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A Balanced Kitchen: Mental health in the foodservice industry

This article was originally written in February 2020 to be published in the March/April 2020 issue of MENU Mag. As restaurants reopen and staff comes back to work, rebuilding a team that is not just physically safe and heathly, but mentally as well is essential. While this article was developed pre-COVID, we encourage members of our community to read through the advice and insights to understand how they can implement healthy practices and programs in your operations.

Photos by Stacey Newman & Bettina Bogar

Mental health has been ignored in the hospitality industry for far too long. But a few key players are encouraging important conversations to break stigmas around mental health and encourage safe, positive work environments.

Hassel Aviles was in her twenties when she started working as a server for Jamie Kennedy’s wine bar and his restaurant in the Gardiner Museum. It was the mid-2000s and the work was demanding and fast-paced, but Aviles was excited to be working with high-calibre chefs.

Aviles was skilled at serving her customers with a smile, regardless of whether she had had a rough day or was struggling with her own mental health issues which had worsened in the fast-paced, high-stress atmosphere of restaurant work. “When I entered this industry, it was pretty much around the same time that I started to deal with my own mental illness,” Aviles explains. “For me, it manifests as depression and anxiety.”

Eventually, she sought professional help and was connected to a therapist covered by her provincial health insurance. “The therapy and antidepressants saved my life,” she recalls. “But I didn’t feel comfortable talking about going to therapy.” So, Aviles spent years hiding her mental illness from her boss and coworkers. “I felt too much shame and stigma,” she says. “I also felt that if I told anyone at work that I was living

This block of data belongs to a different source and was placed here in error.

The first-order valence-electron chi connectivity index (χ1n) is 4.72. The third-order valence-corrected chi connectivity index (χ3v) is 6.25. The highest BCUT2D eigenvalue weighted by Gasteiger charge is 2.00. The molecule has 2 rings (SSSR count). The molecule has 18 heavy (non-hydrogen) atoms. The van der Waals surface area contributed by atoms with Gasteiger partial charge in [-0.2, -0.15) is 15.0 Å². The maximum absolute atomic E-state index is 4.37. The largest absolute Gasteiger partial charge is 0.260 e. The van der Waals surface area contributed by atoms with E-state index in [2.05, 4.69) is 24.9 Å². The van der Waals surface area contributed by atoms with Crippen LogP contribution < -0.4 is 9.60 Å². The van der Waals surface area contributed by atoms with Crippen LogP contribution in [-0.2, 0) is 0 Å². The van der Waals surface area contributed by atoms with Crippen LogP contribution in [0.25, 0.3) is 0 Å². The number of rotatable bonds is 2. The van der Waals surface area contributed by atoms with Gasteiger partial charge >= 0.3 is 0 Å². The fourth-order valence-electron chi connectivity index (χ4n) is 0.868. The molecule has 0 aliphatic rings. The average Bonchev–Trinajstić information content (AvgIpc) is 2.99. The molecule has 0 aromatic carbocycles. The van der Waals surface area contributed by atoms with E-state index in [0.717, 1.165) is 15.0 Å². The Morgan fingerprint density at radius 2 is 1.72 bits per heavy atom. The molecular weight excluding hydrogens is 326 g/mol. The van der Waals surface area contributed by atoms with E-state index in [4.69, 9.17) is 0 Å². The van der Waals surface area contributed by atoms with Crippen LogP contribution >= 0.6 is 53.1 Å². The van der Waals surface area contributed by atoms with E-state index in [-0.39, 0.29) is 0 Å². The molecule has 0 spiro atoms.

with depression, I would be fired, easily replaced and probably
never re-hired again in the industry.”

With time, Aviles gained the confidence and awareness to go public with her mental health journey. “I wouldn’t have any embarrassing feelings around telling people I broke my leg, so why would I feel any different if I’m having an anxiety attack or I have a depressive episode?” she says. “There needs to be more conversation around things that come up to do with your mental health, just like people do with their physical health.”

Aviles, who now works as a consultant in the food and the beverage industry is helping to drive that conversation with the work she does with her non-profit organization, Not 9 to 5, which launched in 2017. Alongside co-founder Ariel Coplan, the chef behind Grand Cru Deli and the Green Wood West, Aviles and Coplan host workshops and share resources with the goal of improving mental health awareness and encouraging small shifts in the hospitality industry.

“One of the big things that is unique to this industry is how much certain things are accepted. A lot of the practices are very archaic, like the brigade system,” says Coplan of the military-esque hierarchy that dominates most kitchens. “And addiction is really a common thing within the industry, whether people talk about it or even acknowledge it.”

One way that Coplan and Aviles are working to acknowledge the state of mental health in the hospitality industry is an informal, voluntary survey they conducted through the Not 9 to 5 website from 2019 to 2020. Over 400 people responded—an even split between management, front-of-house